Anas H. Marwah of the Syrian National Council said that he has been mirroring Mr. Axworthy's plea for increased action in Syria. Mr. Marwah told Embassy that the Syrian National Council, in co-ordination with the Syrian Canadian Council, presented a proposal to Mr. Baird during the meeting that listed a number of areas that Canada could increase assistance.
The first, he said, was additional aid to refugees.
Although he acknowledged the $8.5 million already committed by the Canadian government, he said it's not enough for the urgent situation.
He also highlighted a desire for mobile hospitals within neighbouring refugee camps, but explained that money was needed to fund them.
Mr. Marwah claimed the Canadian government will be contributing an additional $2 million to the mobile hospital project, although Minister Baird's office would not confirm this.
The UN states that more than 200,000 refugees have fled the city of Aleppo alone, and according to Jordan, which borders Syria to the south, an estimated 2,000 refugees are crossing the border every day.
Denis Stairs, a foreign policy specialist at Dalhousie University, said refugee assistance should be Canada's focus.
"It wouldn't hurt if we put on a bit of a display for diplomatic as well as humanitarian reasons because our credibility as a helpful conflict resolver in the Middle East is pretty corroded at this point," he argued.
"The obvious thing for us to try to focus on would be to help out with the refugee problem."
However, Mr. Stairs said boots on the ground in Syria, even as a peacekeeping force, was "a very hazardous enterprise."
"There's no peace there to keep, and any intervention in the foreseeable future is going to be peace enforcement, and that's a very different kettle of fish."
Canadians also have little stomach for such a hardscrabble peacekeeping mission after their troops' time in Kandahar, he added. And the welcome mat might not be thrown out for the Canucks.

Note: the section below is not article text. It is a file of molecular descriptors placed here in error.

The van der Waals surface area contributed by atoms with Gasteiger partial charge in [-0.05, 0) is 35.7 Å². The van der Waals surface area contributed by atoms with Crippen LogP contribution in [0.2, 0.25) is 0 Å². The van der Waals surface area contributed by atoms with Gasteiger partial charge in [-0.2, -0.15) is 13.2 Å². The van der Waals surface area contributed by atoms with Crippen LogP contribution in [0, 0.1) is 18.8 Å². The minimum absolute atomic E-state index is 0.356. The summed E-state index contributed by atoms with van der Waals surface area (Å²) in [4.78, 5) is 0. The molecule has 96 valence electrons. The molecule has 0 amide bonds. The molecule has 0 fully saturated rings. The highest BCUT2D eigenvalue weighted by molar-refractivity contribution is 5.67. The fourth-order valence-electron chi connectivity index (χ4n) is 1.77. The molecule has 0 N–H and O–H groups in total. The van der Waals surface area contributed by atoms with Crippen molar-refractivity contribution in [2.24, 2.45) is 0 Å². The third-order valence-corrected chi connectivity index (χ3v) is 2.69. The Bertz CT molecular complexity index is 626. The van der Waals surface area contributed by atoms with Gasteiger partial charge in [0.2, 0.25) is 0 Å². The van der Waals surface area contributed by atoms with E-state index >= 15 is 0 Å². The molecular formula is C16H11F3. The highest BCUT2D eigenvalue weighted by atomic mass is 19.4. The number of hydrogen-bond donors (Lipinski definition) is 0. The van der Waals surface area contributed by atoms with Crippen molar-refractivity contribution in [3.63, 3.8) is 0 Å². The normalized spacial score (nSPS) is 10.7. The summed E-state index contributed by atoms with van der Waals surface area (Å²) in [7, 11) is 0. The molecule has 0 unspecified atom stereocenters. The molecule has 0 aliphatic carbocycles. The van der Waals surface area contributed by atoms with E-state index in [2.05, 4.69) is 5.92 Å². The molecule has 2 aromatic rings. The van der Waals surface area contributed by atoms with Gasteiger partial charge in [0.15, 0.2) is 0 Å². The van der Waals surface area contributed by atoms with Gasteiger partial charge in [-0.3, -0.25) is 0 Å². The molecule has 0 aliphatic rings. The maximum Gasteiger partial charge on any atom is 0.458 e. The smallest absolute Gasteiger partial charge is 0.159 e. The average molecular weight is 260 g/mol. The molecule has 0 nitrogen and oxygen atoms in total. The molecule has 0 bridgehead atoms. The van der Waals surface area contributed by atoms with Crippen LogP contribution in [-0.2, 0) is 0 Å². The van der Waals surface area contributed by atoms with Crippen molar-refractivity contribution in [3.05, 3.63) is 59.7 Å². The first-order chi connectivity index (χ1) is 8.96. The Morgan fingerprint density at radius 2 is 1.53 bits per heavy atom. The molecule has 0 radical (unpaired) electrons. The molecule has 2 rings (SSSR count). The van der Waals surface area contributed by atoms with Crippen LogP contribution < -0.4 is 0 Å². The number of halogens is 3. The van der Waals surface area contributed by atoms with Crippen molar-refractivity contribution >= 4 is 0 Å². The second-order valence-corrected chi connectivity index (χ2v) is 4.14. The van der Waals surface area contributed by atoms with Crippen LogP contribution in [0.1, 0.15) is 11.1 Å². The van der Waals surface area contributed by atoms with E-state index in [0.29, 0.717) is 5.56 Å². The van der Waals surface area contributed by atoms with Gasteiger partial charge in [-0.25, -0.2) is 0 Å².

"I'm not sure how welcome they would be," he said.
"Our position on Middle Eastern affairs has been very partisan in the last while and ostentatiously so, so that might not make us particularly popular."
David Carment, a foreign affairs professor at Carleton University's Norman Paterson School of International Affairs, said the Canadian government's overt support for Israel and its loss of a seat at the Security Council has reduced its diplomatic clout in the Middle East.
"I don't think Canada has the level of capability to have a significant impact on this conflict, given the complexity and given the regional matrix with Israel being so close to the situation," he said.
Doubts were also raised about Canada's ability to encourage chemical or biological weapons disarmament in the region. Mahmud Naqi, a researcher on foreign affairs and weapons disarmament who works with the Rideau Institute, said it would be hard to assess and prevent risk without being on the ground.
"I'm not entirely sure there is much we can do," he said.
Syria apparently acknowledged in late July that it has chemical weapons when Syria's foreign ministry spokesperson, Jihad Makdissi, threatened in a televised conference to use them if facing foreign attack, according to the New York Times.
"These weapons are made to be used strictly and only in the event of external aggression against the Syrian Arab Republic," Mr. Makdissi is quoted as stating.—www.shafaqna.com/english